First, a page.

TULLAHOMA, Tenn. — Country music singer Dustin Lynch performed to a sold-out, hometown crowd Tuesday night, Dec. 1, and local charities reaped the benefits.
Lynch, a Tullahoma native, split $18,000 raised at the benefit between two local charities: Northgate Mall’s “Trees of Christmas” program, which provides Christmas gifts for over 60 underprivileged teens and young adults; and the Coffee County Community Advisory Board, which helps provide for the needs of the 80 foster kids in the county.
Lynch said that it was “awesome” to be able to come back to Tullahoma to perform.
“It’s all for the kids,” he said. “It’s great to come home. This time of year we’re winding down and not touring as much and this show signifies the holiday season for me, my crew and band. It’s great to come back and raise some money and awareness for these kids.”
Of the amount raised, $9,000 was given to the Trees of Christmas.
Lynch said that the Trees of Christmas helps underprivileged teens who would have a minimal Christmas or “maybe not even have a Christmas at all.”
He said, “What I think is nice about this program is that names of these teens are gathered through guidance counselors at the schools. So that makes me feel real comfortable that it’s going to the right spot.”
“We are very grateful and are honored that Dustin would choose us as one of his two gift recipients,” said Michelle Keller with Northgate Mall, director of the Trees of Christmas program.
“His concert was awesome and his giving heart has greatly benefited this community. What a night.”
The other $9,000 was given to the foster children of Coffee County through the Coffee County Community Advisory Board.
“That charity provides for Coffee County’s foster children who have been removed from their homes due to abuse or neglect and are now in state custody,” he said.
Evelyn Curlee, treasurer of the Coffee County Community Advisory Board, thanked Dustin for hosting the event.
“Thank you, Dustin, for hosting this special benefit show and remembering Coffee County’s foster children. It means so, so much.”
“This event is great, not only raising money for these kids to give them a Christmas, but to raise awareness,” Lynch said prior to the concert.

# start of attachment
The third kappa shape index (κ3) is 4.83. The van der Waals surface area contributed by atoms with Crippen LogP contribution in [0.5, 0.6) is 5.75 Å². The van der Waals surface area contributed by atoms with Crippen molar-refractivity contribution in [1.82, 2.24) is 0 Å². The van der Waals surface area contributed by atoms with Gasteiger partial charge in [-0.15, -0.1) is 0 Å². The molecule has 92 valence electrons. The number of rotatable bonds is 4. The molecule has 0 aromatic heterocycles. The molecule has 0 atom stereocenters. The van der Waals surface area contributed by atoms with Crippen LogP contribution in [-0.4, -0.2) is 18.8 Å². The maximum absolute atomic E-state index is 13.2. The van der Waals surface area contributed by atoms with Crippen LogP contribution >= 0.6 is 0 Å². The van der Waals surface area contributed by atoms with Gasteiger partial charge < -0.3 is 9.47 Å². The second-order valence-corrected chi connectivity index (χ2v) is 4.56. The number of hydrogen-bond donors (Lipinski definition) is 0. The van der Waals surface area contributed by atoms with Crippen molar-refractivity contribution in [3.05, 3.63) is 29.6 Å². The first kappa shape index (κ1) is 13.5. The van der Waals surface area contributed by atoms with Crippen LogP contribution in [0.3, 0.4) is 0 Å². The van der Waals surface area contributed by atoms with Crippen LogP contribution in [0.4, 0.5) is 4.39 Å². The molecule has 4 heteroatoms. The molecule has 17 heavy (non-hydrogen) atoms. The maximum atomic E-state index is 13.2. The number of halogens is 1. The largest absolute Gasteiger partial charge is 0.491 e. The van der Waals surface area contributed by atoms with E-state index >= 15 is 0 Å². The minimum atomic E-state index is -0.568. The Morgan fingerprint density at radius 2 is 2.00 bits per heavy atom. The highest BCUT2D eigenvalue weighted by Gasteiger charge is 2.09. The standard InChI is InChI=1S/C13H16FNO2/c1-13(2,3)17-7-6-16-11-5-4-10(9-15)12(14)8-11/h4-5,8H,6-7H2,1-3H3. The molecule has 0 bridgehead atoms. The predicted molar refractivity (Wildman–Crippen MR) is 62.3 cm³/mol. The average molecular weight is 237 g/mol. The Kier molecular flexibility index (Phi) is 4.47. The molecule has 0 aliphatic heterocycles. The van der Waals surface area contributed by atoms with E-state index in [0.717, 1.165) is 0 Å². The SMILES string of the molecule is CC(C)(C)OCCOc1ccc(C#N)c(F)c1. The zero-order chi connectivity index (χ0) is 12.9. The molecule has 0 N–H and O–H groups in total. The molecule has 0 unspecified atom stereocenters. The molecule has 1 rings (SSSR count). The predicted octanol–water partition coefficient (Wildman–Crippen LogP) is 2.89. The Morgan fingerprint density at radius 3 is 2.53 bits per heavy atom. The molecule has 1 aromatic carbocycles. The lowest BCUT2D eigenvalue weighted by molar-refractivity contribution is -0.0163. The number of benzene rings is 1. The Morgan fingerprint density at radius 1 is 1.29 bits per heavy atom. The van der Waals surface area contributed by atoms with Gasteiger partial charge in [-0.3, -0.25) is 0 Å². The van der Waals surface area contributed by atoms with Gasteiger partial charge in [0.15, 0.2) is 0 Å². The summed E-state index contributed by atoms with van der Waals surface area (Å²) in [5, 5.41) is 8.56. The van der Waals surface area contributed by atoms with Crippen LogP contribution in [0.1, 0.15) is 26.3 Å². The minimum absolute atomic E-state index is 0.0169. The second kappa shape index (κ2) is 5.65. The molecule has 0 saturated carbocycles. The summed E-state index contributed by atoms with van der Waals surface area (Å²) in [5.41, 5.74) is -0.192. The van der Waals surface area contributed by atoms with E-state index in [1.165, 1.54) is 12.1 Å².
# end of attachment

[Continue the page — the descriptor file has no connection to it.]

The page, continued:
“Growing up here, I didn’t even realize those organizations were even around so I think having this platform is cool to put them on a pedestal and raise awareness for them tonight.”
Lynch said that at least 750 tickets were sold.
“Tickets were gone the first day, really within the first hour. It’s fun because we do a (ticket) release to the high school, to the kids first. Because I could, and I wanted them to have a chance to get them first,” said Lynch. “They don’t necessarily have the means to go out to a bank in the middle of the day and buy a ticket. Then like everybody has said, it takes about an hour for the rest to sell out.”
The special acoustic, in-the-round-style concert featured Lynch performing his chart-topping hits, including “Where It’s At,” “Hell Of A Night” and more.
This year, Lynch teamed with songwriters Matt Jenkins (Keith Urban’s “Cop Car,” Lynch’s “Where It’s At”), Lee Thomas Miller (Trace Adkins’ “You’re Gonna Miss This,” Jamey Johnson’s “In Color”), Tim Nichols (Tim McGraw’s “Live Like You Were Dying.)
Lynch also invited country music newcomer Tyler Rich to open the concert.
In an interview before the show, Lynch said this year’s event was a little different from the previous year.
“We wanted to give the crowd a little bit more of a show. A new artist that I’m working with, Tyler Rich, from California, he’s out on the Hell of a Night tour right now, opening for me,” said Lynch. “I came across him in California and he’s moved to Nashville. He and I have been writing and recording new stuff together for his debut so he’s got a big future ahead of him. I’m really glad to have him.”
Lynch said the inspiration for inviting the songwriters to the benefit concert was inspired by a trip in Nashville.